This cabinet has seen parts of the world that I haven't! It was shipped back to Ireland by a couple who had lived in Indonesia for a few years. This is a well made, solid and very heavy piece of furniture in a kind of cherrywood finish.
This one had me a bit stumped, it appeared to be a sort of laminate wood, but did not behave like one. With the first coat of undercoat there was a lot of bleed through - something that would never happen with a laminate. This would be an issue normally found with mahogany, teak and knotty pine - any dark stained or raw wood with a naturally dark finish. It is the oils in the wood that seeps through the finish causing a yellowing effect. Never fear, with furniture painting you can often run into surprises - experience makes you better equipped to spot a bleeder from a line-up, not this time! I had difficulty getting the undercoat to stick properly and so needed to spend a lot of time prepping this one. Fail to prepare, prepare to fail.
Once the bleed through had been sorted, it was time to do a base coat in white. I had been looking at the B&Q range of paints and wanted to give them a try so chose Antique White & a gorgeous soft teal in an eggshell finish for the geometric colour pops. I found this paint surprisingly easy to use, gave a lovely smooth finish and with its low price point of €13 per tin, it is an ideal paint for someone starting out with furniture painting and not looking to spend a fortune.
Another coat of white, a couple of days to cure, and the piece was ready for its bold new look. If planning to do this effect, it is important to let the piece fully cure from its base colour. Curing can take from a couple of days to a week, so it is important to check the manufacturers guidelines. If the paint is not fully cured beforehand, you risk pulling off your new paint job with the tape when creating geometric finishes such as these.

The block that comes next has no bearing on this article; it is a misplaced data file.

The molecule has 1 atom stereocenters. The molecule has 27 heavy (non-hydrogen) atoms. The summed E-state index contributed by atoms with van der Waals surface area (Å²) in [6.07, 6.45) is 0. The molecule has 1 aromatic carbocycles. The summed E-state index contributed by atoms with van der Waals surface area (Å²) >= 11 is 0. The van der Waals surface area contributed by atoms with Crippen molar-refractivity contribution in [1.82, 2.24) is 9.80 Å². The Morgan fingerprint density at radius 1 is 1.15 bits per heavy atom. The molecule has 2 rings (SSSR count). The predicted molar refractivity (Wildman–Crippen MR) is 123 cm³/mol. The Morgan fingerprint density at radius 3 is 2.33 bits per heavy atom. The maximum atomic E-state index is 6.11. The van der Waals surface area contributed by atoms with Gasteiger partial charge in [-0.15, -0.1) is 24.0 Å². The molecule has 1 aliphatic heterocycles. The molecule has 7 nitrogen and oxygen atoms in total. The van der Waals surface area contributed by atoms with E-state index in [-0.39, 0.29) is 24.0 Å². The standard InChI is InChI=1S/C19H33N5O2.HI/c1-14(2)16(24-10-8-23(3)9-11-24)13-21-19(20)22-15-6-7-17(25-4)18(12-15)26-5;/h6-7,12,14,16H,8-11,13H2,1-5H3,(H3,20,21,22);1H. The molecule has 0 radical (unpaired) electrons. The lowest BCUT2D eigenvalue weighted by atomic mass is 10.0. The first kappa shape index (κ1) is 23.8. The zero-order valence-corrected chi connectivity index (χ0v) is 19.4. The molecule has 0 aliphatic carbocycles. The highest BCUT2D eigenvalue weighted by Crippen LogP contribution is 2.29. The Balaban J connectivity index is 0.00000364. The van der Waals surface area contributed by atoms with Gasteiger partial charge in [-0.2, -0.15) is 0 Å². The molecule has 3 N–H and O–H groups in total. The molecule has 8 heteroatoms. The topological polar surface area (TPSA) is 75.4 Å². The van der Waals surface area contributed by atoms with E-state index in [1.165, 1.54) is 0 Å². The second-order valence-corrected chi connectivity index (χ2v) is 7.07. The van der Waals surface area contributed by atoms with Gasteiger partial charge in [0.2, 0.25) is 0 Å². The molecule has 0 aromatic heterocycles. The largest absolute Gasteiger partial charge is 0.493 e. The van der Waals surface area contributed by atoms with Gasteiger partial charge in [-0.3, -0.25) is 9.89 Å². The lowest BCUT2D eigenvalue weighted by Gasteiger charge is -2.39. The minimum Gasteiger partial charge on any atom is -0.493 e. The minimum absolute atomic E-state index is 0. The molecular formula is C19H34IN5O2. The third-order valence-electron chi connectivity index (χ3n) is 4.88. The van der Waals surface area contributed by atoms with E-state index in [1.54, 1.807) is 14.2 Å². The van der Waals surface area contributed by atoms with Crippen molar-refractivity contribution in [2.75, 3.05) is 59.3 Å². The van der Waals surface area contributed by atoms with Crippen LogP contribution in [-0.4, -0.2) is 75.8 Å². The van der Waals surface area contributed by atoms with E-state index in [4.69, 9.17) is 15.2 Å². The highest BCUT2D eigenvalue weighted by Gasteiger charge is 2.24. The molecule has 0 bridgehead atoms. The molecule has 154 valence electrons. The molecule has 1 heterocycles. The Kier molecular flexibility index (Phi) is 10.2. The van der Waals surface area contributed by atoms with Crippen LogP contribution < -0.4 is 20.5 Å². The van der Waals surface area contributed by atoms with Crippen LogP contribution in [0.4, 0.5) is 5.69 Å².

Using masking tape to create this effect, I lined marked out the areas to be painted blue. It is important to use a good quality one designed for this purpose. Sure, any old masking tape will do - wrong! To get precision lines and avoid ruining the piece you've worked so hard on, it is important to use a low tack tape such as Frogtape (available in all good hardwares such as Woodies) or Fleetwood do a brilliant Low Tack Washi Tape - available to buy on Shabby.ie . There is nothing more disheartening than finishing a piece, pulling off the tape and taking more paint with it! Always remove the tape immediately after painting and before the paint has dried - again this keeps the lines sharp and avoids pulling and damaging the paint underneath. The blue needed two coats, and so the tape was removed after each coat - just look at those lines :)
The client was delighted with the result, and I must say that I am too. A much brighter on trend addition to a little boys room. Another custom painted piece off to its rightful home. Inspiration for this piece was taken from a Pinterest board the client had been collating. She wanted it to go in her 3 year old sons room, not be to childish and for it to grow with him. We worked together to create a unique piece to be used for many years to come.
Geometric Cabinet Before
Geometric Cabinet After